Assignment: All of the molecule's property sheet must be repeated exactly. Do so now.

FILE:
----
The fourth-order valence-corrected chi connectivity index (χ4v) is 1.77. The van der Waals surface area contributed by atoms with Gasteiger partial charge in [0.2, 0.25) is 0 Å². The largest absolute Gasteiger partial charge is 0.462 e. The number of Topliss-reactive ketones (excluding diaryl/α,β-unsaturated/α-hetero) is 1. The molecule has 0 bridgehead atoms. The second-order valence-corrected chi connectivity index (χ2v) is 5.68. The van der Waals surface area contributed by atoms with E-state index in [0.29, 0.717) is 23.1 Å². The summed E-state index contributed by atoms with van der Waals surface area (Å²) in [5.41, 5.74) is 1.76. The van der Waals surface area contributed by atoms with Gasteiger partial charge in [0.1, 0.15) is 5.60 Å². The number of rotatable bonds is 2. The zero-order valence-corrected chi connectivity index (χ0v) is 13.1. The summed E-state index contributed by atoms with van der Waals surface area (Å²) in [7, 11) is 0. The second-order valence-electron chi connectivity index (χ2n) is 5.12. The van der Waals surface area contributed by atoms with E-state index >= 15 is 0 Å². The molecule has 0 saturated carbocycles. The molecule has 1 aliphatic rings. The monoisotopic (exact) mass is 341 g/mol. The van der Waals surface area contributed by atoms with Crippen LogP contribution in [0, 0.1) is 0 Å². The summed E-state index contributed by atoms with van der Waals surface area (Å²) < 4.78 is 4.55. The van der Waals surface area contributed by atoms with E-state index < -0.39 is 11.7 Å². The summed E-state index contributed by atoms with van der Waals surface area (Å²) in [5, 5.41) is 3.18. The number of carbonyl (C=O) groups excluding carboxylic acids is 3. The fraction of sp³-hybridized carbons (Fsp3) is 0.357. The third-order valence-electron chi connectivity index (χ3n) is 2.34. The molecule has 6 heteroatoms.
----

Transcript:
The fourth-order valence-corrected chi connectivity index (χ4v) is 1.77. The van der Waals surface area contributed by atoms with Gasteiger partial charge in [0.2, 0.25) is 0 Å². The largest absolute Gasteiger partial charge is 0.462 e. The number of Topliss-reactive ketones (excluding diaryl/α,β-unsaturated/α-hetero) is 1. The molecule has 0 bridgehead atoms. The second-order valence-corrected chi connectivity index (χ2v) is 5.68. The van der Waals surface area contributed by atoms with E-state index in [0.29, 0.717) is 23.1 Å². The summed E-state index contributed by atoms with van der Waals surface area (Å²) in [5.41, 5.74) is 1.76. The van der Waals surface area contributed by atoms with Gasteiger partial charge in [0.1, 0.15) is 5.60 Å². The number of rotatable bonds is 2. The zero-order valence-corrected chi connectivity index (χ0v) is 13.1. The summed E-state index contributed by atoms with van der Waals surface area (Å²) in [7, 11) is 0. The second-order valence-electron chi connectivity index (χ2n) is 5.12. The van der Waals surface area contributed by atoms with E-state index >= 15 is 0 Å². The molecule has 0 saturated carbocycles. The molecule has 1 aliphatic rings. The monoisotopic (exact) mass is 341 g/mol. The van der Waals surface area contributed by atoms with Crippen LogP contribution in [0, 0.1) is 0 Å². The summed E-state index contributed by atoms with van der Waals surface area (Å²) < 4.78 is 4.55. The van der Waals surface area contributed by atoms with E-state index < -0.39 is 11.7 Å². The summed E-state index contributed by atoms with van der Waals surface area (Å²) in [5, 5.41) is 3.18. The number of carbonyl (C=O) groups excluding carboxylic acids is 3. The fraction of sp³-hybridized carbons (Fsp3) is 0.357. The third-order valence-electron chi connectivity index (χ3n) is 2.34. The molecule has 6 heteroatoms.